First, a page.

The Pain of Seeking Work
There is no one equation for successfully finding work. There are certain variables that matter more than others. Those variables are, in order from most to least important.
Who you know
Do not be surprised that 'ability' is sandwiched in between 'personality' and 'first impression.' Ability matters, but not as much as you might think.
I am damned lucky because I am not looking for work. People close to me are, and I feel their pain. There is no more demeaning, arduous, demoralizing and exhausting task than the search for employment. Thirty people recently applied for an extremely specialized position here (where I work) and ultimately, I think we made the right choice. However, while experience had a lot to do with it, the candidate we hired had the best personality. He also once worked with a few of our people. That sort of thing matters, and it determined our final decision.
I don't mean to underplay the importance of a solid resume, because a solid resume determines whether you even come in for the interview. Some think, however, that once it commences, an impressive list of accomplishments is enough to win anybody over. It's not.
I've been telling my job seeker friends that getting along with the person conducting the interview is the single most important factor in determining the chances you'll be hired. Everything else is nice, and puts you in the running, but a memorable, comfortable and pleasant personality fit really ups your chances.
One personality advantage never discussed on job search resource web sites is the advantage of being an intuitive. What does this mean? Well, for starts, it means you can 'read' the person giving the interview and adjust your responses and body language, on the fly, to theirs. Not an easy task, but one that, if pulled off successfully, can synchronize the interview dynamic in your favor.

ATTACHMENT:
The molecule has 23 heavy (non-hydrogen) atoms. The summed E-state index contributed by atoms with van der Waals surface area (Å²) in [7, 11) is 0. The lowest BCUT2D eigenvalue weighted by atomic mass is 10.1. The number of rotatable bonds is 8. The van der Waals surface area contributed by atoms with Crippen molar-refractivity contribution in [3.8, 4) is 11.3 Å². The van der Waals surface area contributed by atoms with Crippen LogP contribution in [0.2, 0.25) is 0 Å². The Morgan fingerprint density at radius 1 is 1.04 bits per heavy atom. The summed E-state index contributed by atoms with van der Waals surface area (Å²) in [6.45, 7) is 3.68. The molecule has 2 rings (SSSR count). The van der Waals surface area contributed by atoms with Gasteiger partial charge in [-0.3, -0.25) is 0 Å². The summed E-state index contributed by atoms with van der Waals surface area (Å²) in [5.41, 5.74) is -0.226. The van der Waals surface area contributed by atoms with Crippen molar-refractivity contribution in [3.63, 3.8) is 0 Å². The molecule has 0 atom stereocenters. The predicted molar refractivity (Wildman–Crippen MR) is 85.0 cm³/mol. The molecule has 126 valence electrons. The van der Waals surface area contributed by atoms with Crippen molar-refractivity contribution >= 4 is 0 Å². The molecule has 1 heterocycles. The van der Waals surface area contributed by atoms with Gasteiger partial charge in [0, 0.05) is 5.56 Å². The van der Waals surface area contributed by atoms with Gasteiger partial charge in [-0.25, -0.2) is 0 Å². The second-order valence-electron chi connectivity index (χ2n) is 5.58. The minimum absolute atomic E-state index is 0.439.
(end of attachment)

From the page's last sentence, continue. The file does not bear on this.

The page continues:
Is the questioner bored? Anxious? Angry? Desperate? If you can read body language and facial expressions, you'll soon know, and you can adapt instead of floundering, or worse, being at the mercy of the other person's mood.
The importance of interpersonal dynamic and the ever-important 'first impression' are why I often say that luck plays a significant role in any job search. By giving luck a prominent place in the industry of 'helping others find work,' I don't mean to demean candidates' education or accomplishments. If anything, I'm trying to puncture this out of control fantasy that every aspect of the job search process can be controlled by the candidate. It can't.
If you can master the art of a good first impression on your resume, and subsequently control the interview process by intuiting the others' unconscious demands on you and reacting in real-time, you stand a great chance of being a finalist. However, as with life, sometimes people just don't get along, and sometimes that makes all the difference. Luck does play a role. Who you know plays a role. If you aren't being referred, intuiting during the interview can help you to emulate that level of comfort that would otherwise be present if you and the interviewer shared a colleague.
I don't mean to demean the importance of education, or experience, but as a seasoned observer of job search proceedings, those things usually aren't enough.